Nothing phone (1) needs more than a great design to succeed
Nothing needs a strong overall device to stand out in a hotly-contested category.
After months of teasers, Nothing is finally ready to unveil the phone (1). Based on what we've seen so far, there is a lot to like here: The design is unique thanks to the LEDs at the back, and the hardware is on par with other mid-range phones. Nothing hasn't shared too many details around the software itself, or the rest of the device, but we don't have to wait long to find out what's in store.
To me, it feels like Nothing is trying to emulate Apple, and it won't be the first Android manufacturer to do so. To its credit, the brand is doing something different in this segment, and that's great to see. Ultimately, the success of the phone (1) will be down to two things: value and software. There are over a dozen great mid-range phones available today with little to no difference in the hardware or camera prowess, and Nothing has no recourse but to position its phone according to market conditions.
While Nothing is doing an Apple-esque job with marketing, the fact of the matter is that the phone (1) isn't a premium device. Apple is able to command a premium for its phones because of its cachet; In most parts of the world, an iPhone is a status symbol. While Nothing did a good job generating interest for its device, it doesn't have any cachet like that.
Nothing is instead turning to design as a differentiator, but that by itself isn't enough to make the phone stand out. Where I think the brand can genuinely make its mark is the software. Right now, there's a distinct lack of devices with a clean Android interface. OnePlus used to be the flagbearer for enthusiast users looking for a vanilla interface, but its integration with ColorOS changed that.
There are only four manufacturers that still offer a clean UI without any customization: Google, Motorola, Nokia, and ASUS. Google doesn't sell its hardware in most parts of the world — making it a moot option — and Motorola's hardware is often lackluster, and its phones don't get as many updates as the industry standard. Nokia, meanwhile, seems keen on releasing the same entry-level phone year after year, and while ASUS gets a lot right, it takes too long to bring its phones to the U.S. and other key markets.
In short, there's a lot of potential here. A lot of what Nothing is doing right now has parallels to OnePlus's early days, and if it manages to deliver a clean UI without any bloatware, the phone (1) has a good shot at becoming a bestseller.
As for what constitutes a good sales figure, Nothing's estimates will be wildly different to Samsung. It's easy to forget that Nothing is a year-old brand at this point, and while it has garnered a lot of attention in the last 12 months, its scale is miniscule against the likes of Samsung, Xiaomi, Realme, and even Google's hardware efforts.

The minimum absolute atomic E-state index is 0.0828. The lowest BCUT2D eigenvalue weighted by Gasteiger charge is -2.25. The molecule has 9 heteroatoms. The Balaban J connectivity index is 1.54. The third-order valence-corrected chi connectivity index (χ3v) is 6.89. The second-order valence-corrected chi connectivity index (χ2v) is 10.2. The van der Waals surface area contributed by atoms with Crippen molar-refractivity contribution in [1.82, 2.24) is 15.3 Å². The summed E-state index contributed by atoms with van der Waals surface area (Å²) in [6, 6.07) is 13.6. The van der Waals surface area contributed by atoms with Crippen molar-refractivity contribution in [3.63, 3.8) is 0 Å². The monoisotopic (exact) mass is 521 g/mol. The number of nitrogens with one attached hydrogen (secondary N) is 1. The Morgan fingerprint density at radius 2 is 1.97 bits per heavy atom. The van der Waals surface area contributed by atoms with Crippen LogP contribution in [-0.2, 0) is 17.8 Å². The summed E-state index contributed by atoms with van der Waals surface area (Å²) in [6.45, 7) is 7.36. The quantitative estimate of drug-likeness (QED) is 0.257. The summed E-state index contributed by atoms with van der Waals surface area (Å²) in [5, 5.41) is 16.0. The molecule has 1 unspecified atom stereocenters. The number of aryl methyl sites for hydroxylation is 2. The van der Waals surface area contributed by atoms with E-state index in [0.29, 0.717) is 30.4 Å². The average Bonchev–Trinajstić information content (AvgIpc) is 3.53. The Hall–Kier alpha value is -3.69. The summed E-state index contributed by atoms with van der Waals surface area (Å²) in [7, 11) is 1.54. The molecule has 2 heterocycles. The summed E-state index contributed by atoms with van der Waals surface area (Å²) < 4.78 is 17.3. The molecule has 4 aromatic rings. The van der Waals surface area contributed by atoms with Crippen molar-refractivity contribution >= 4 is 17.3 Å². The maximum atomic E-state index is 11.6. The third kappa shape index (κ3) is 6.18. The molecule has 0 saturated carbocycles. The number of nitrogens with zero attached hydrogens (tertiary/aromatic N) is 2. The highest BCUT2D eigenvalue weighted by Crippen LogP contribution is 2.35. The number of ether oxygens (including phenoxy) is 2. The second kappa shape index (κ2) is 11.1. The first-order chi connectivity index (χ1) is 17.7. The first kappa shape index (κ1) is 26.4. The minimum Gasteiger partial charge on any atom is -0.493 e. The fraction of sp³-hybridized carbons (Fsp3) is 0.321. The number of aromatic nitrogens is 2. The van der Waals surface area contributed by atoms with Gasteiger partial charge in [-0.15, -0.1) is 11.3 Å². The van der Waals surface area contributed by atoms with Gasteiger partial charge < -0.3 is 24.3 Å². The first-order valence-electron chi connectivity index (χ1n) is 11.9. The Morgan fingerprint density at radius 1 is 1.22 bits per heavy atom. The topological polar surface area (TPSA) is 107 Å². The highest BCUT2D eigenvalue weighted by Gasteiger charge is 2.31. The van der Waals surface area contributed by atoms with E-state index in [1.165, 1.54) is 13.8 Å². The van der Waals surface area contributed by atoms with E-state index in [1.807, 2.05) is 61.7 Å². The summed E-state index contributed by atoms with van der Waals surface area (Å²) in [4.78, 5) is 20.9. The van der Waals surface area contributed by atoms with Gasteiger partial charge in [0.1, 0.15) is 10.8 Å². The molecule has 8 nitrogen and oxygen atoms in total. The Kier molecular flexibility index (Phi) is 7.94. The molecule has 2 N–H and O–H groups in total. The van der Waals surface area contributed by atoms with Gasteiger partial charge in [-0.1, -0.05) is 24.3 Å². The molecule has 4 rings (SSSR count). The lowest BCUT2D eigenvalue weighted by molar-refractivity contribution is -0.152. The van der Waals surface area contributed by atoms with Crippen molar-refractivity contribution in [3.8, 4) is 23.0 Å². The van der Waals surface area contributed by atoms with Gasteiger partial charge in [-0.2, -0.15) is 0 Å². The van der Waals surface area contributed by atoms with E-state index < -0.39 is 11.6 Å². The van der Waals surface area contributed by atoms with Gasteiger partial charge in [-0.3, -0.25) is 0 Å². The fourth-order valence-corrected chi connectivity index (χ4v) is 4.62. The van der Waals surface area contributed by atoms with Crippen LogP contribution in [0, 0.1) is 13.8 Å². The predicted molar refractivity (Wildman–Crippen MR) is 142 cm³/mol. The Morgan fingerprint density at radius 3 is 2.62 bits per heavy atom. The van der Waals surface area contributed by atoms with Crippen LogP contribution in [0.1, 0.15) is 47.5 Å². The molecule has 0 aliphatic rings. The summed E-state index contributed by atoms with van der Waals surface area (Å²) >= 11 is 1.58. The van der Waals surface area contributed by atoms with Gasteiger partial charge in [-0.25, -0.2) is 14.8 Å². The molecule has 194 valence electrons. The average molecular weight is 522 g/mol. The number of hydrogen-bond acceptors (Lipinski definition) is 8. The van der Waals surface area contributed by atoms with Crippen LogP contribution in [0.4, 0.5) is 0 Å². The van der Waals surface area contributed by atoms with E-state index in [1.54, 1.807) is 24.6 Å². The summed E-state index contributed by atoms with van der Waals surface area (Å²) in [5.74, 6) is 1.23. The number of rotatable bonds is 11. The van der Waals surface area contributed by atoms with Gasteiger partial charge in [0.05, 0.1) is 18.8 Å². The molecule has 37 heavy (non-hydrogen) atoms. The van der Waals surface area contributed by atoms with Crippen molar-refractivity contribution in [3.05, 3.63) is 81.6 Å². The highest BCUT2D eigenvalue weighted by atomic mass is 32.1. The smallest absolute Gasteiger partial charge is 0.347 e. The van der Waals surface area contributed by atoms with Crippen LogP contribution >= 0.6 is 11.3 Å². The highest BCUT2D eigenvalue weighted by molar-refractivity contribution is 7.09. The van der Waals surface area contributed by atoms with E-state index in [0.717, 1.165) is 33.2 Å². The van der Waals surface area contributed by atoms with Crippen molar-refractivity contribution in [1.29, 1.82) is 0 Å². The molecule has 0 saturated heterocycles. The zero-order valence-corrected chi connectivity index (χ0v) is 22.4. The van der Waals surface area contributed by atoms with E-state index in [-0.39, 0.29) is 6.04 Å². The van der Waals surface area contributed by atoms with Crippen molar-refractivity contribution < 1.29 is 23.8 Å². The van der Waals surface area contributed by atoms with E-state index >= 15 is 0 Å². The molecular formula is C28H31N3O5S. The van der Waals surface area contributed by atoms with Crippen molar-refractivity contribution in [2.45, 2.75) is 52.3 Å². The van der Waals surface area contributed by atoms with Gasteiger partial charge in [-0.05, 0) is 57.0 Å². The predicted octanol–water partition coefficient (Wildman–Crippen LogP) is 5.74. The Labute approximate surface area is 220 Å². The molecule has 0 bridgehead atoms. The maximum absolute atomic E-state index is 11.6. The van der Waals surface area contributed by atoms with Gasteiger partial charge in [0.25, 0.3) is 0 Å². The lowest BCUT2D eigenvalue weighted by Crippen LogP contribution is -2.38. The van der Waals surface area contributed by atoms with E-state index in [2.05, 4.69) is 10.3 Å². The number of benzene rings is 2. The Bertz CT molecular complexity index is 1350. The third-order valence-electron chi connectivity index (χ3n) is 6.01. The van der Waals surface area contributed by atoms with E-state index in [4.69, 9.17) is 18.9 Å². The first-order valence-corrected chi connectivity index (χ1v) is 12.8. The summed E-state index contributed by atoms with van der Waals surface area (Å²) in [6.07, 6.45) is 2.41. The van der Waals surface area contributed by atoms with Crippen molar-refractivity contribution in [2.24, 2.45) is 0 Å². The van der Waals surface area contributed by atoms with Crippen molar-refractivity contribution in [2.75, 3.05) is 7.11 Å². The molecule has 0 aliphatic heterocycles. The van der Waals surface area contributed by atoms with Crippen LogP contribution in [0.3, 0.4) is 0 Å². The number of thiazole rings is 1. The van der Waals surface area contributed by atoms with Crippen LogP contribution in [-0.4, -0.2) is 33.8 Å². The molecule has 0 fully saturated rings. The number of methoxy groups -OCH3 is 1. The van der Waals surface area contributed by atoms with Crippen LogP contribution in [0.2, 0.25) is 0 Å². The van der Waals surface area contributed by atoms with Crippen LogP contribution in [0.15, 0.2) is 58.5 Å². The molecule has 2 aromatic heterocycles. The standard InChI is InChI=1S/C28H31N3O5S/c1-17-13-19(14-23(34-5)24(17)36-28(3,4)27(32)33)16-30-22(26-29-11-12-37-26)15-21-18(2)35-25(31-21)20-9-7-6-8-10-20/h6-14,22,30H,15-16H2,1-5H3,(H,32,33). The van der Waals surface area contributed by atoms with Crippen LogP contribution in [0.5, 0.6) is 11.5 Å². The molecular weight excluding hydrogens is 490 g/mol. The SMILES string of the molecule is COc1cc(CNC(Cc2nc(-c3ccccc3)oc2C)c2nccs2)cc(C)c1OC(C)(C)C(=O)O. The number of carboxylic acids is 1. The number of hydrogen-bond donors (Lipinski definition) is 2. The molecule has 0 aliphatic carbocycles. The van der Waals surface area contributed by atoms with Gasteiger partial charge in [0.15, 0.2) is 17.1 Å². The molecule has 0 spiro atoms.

For instance, if Samsung sold under a million units of the Galaxy A53, it would be considered a failure. But if the phone (1) came close to a million sales, it would be a landmark achievement for Nothing. After all, the ear (1) wireless earbuds only sold over 500k units over the course of the last year.
Furthermore, Nothing needs to make sure it doesn't run into the same hurdles that affect other smaller brands: availability and after-sales service. With Nothing undoubtedly going with smaller production runs, it needs to have adequate inventory of the phone (1) to meet initial demand, and it needs to have the after-sales service infrastructure ready to go by launch day.
I've been reviewing phones for just over eight years, and in that time, I broke a half-dozen devices (not a bad average considering how I use phones). The first was the Xiaomi Mi 3; I bought the device the day it launched in India back in July 2014, and it was delivered two days later. In my eagerness to switch to the device, I broke the SIM card tray — it had a mini-SIM slot, and I was using a Micro-SIM at the time (Nexus 4).
While I used a SIM cutter tool, the SIM card didn't quite fit into the housing, and I had to take it to a service center to get the unit switched out. There was only one issue; no one had heard of Xiaomi at the time, and because it was an online-only brand in those years, it didn't have any stores where I could get the Mi 3 serviced. Xiaomi partnered with a local service provider, but because the phone had just launched, they didn't have the requisite parts.
Of course, a lot has changed in this area over the last eight years, but far too few brands pay attention to after-sales service. Nothing needs to get this right, and while it has a fledgling list of service centers set up for the ear (1), it's nowhere as extensive as other brands.
I think the phone (1) can stand out in a crowded category that counts the likes of the Pixel 6a, Galaxy A53, Realme GT Neo 3, and Nord 2T. Nothing managed to build a lot of interest for the device, and now comes the hard part: actually delivering a phone that measures up to its expectations.
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Harish Jonnalagadda is a Senior Editor overseeing Asia at Android Central. He leads the site's coverage of Chinese phone brands, contributing to reviews, features, and buying guides. He also writes about storage servers, audio products, and the semiconductor industry. Contact him on Twitter at @chunkynerd.